What Are Trade Books in Publishing?

bookstore interior - bookshelves and fixtures and a promotional table with lots of books.
The books found in typical bookstores are trade books. Getty Images

What Is "Trade Publishing"?

Definition: Trade Publishing is a book industry term that refers to the business of publishing books for a general audience. Trade publishing encompasses most of what the consumer thinks of when he or she thinks of "book publishing."

Trade Books

"Trade books" are the ones most people think of when they think of books and publishing. They are what's stocked in most common bricks-and-mortar retail bookstores, the "best-sellers" on online booksellers, and the volumes found in public lending libraries.

 

Ebooks and audiobooks are considered part of the trade book market - they are different formats of trade books. So, trade books are the books that the consumer is most likely to be reading in print or on their device — or listening to — on their commutes.

Some examples of trade books are:

  • romance novels
  • thrillers
  • biographies
  • cookbooks
  • history
  • children's books

Trade books are, of course, available through online booksellers such as bn.com and amazon.com as well, but these retailers do also carry non-trade books, as well ("So What is Not A Trade Book," below). 

Examples of Trade Publishers

Trade publishers publish trade books. The most well-known of the trade publishers are called The Big Five — Hachette, HarperCollins, Macmillan, Penguin Random House, and Simon & Schuster. However, there are many smaller publishers who also publish trade books — 

Technically, hybrid publishers and self-publishing services produce books for the trade marketplace, though there are some challenges getting these books to the consumer.

Note that with consolidation, many "name" publishers across the globe house trade publishing divisions along with other types of publishers. These include Houghton Mifflin Harcourt, where trade books represent 12% of their business, and Palgrave Macmillan, and many more. 

So What Is Not A Trade Book?

Sometimes it's easier to understand what is a trade book by what's not a trade book.

 Examples of books that are not trade books are:

Academic Books, Including School Books and Textbooks - Books that grade school and high school students use for classroom learning or that college students are required to read for their coursework are not trade books. These are textbooks, designed specifically with learning in mind.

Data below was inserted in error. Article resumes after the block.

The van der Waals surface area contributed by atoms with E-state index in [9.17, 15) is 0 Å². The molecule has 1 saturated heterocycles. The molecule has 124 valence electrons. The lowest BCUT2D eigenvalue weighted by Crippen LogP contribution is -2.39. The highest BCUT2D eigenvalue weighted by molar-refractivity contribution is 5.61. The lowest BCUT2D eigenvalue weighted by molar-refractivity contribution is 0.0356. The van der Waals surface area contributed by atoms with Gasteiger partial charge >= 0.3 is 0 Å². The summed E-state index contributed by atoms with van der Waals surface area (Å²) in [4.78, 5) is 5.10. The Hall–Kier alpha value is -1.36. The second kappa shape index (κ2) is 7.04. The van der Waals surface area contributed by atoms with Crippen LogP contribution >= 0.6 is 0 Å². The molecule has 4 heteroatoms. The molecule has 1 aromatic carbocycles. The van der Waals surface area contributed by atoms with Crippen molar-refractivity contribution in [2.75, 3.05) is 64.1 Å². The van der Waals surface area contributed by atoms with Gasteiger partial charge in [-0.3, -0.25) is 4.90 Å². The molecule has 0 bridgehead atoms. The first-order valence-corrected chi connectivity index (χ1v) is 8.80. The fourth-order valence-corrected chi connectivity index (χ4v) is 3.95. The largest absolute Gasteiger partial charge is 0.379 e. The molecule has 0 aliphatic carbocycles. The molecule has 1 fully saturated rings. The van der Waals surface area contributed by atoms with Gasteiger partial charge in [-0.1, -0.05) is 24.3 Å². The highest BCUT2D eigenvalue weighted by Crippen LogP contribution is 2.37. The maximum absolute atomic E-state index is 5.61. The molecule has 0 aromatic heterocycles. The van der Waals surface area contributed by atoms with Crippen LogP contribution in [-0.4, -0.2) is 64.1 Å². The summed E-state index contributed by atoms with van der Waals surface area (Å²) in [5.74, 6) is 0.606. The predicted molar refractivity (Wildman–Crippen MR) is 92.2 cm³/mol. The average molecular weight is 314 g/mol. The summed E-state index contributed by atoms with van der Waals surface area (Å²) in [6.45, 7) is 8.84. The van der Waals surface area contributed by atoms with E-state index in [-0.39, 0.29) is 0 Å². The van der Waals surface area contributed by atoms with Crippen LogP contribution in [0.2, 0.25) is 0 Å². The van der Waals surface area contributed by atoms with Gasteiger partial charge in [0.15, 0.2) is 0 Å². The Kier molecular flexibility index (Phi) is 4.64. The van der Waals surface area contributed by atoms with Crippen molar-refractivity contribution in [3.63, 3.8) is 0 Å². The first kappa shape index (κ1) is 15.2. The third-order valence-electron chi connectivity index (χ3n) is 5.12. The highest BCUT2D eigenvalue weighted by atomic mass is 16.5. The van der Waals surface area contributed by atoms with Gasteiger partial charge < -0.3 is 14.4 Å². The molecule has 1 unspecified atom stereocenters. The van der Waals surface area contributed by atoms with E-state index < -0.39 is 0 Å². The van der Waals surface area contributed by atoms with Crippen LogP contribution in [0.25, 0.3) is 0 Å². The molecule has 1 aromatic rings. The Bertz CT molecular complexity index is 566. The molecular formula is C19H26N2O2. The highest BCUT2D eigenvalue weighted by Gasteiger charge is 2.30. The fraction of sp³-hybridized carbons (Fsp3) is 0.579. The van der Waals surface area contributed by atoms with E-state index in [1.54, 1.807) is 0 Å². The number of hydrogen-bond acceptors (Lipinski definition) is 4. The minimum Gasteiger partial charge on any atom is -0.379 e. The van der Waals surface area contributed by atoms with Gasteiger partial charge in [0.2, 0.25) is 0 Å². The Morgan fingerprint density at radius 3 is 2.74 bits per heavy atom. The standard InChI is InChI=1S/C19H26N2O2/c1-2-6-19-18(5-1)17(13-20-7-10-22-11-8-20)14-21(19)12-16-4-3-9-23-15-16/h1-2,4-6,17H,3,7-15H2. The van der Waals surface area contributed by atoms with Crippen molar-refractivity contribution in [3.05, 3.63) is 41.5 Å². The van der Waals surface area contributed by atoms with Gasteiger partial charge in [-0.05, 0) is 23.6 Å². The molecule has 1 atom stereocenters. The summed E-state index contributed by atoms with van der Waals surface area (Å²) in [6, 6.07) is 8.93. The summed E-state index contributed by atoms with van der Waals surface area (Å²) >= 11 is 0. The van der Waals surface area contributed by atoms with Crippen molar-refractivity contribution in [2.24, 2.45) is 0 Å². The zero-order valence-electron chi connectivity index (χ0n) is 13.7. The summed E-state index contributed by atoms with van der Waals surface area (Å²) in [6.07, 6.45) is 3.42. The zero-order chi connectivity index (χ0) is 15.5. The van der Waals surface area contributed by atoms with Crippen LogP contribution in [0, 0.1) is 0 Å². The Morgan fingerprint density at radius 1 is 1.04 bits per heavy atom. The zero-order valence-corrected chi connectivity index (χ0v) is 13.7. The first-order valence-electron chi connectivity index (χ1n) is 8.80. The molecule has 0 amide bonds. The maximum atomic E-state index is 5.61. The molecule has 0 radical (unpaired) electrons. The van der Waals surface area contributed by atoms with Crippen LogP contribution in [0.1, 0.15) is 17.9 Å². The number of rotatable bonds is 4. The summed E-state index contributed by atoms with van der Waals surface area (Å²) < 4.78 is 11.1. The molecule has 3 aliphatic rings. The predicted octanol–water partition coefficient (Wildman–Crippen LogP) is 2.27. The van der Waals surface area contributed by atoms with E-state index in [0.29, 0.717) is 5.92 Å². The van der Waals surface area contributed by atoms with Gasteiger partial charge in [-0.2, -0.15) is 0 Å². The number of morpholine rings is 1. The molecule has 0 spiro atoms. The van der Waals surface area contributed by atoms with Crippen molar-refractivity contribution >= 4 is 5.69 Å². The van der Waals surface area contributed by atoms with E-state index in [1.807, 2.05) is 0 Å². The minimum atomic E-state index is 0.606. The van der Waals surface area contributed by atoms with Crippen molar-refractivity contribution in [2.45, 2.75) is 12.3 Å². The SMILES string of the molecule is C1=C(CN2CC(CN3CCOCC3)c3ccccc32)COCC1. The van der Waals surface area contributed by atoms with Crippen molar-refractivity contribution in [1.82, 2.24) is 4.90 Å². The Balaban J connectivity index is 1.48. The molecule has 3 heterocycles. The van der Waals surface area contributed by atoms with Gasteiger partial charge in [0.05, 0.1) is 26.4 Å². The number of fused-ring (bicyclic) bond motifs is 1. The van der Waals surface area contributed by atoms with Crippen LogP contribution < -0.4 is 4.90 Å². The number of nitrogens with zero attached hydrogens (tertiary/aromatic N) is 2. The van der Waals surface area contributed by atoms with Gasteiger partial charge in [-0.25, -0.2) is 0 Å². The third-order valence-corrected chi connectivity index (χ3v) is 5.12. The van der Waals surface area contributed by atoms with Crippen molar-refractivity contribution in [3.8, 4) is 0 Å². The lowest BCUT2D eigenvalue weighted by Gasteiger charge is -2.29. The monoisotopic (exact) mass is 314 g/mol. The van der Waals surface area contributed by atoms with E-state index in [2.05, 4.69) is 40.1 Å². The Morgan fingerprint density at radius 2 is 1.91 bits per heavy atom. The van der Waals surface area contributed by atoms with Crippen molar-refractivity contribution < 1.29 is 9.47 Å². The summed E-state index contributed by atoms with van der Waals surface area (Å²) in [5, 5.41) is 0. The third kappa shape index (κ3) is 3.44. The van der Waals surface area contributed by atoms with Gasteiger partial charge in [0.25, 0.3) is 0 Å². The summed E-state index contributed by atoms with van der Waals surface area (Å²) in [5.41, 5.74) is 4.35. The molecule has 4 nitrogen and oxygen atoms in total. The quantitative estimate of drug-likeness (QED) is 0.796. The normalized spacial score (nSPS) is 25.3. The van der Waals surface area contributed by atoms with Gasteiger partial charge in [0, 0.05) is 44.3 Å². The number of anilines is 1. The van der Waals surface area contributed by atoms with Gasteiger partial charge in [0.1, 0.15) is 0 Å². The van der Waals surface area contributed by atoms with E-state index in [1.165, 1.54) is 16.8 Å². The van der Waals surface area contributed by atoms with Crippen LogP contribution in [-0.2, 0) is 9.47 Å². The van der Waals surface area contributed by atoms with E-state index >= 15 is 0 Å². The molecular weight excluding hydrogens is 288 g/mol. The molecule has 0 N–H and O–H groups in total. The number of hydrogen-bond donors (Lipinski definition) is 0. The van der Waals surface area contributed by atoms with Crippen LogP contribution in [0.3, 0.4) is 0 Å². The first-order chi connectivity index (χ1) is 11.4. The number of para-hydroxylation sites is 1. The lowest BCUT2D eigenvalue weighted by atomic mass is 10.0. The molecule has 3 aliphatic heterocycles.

Textbooks are written by or with the input of teachers and professors. School books for the classroom are often purchased in bulk for use by entire school systems. For example, a third-grade history text might be used system-wide. 

Note that some books from trade publishers are "adopted" as mandatory reading for certain schoolroom or college subjects. For example, the trade novel Huckleberry Finn is often sold to schools to be read in English classes, and college courses often require non-textbook trade books as part of their syllabi. In these cases, the books are sold by trade publishers through sales reps and channels that cater to these specific school and academic sales channels. 

Professional, Technical & Reference Books - Highly specialized books used by practitioners in fields such as accounting, medicine, psychology, computer science, architecture, etc.

come from "professional publishers" that specialize in those areas. These are very authoritative and can include in-depth books on very niche areas within the subject matter or general reference materials. 

For example, the book Architectural Graphic Standards, a professional book published by Wiley, "is the written authority for architects, designers, and building contractors. It provides comprehensive guidance on the visual representation of materials, products, systems, and assemblies." The drawings, tables, and designs within the book are of interest

Because of the small and distinct audiences for a trade book, and the cost of authoritative content, professional, technical and reference books cost substantially more than a trade book for the average reader. For example, Architectural Graphic Standards costs $250 in hardcover or annual or monthly digital subscriptions for $139 and $14.95, respectively.

 

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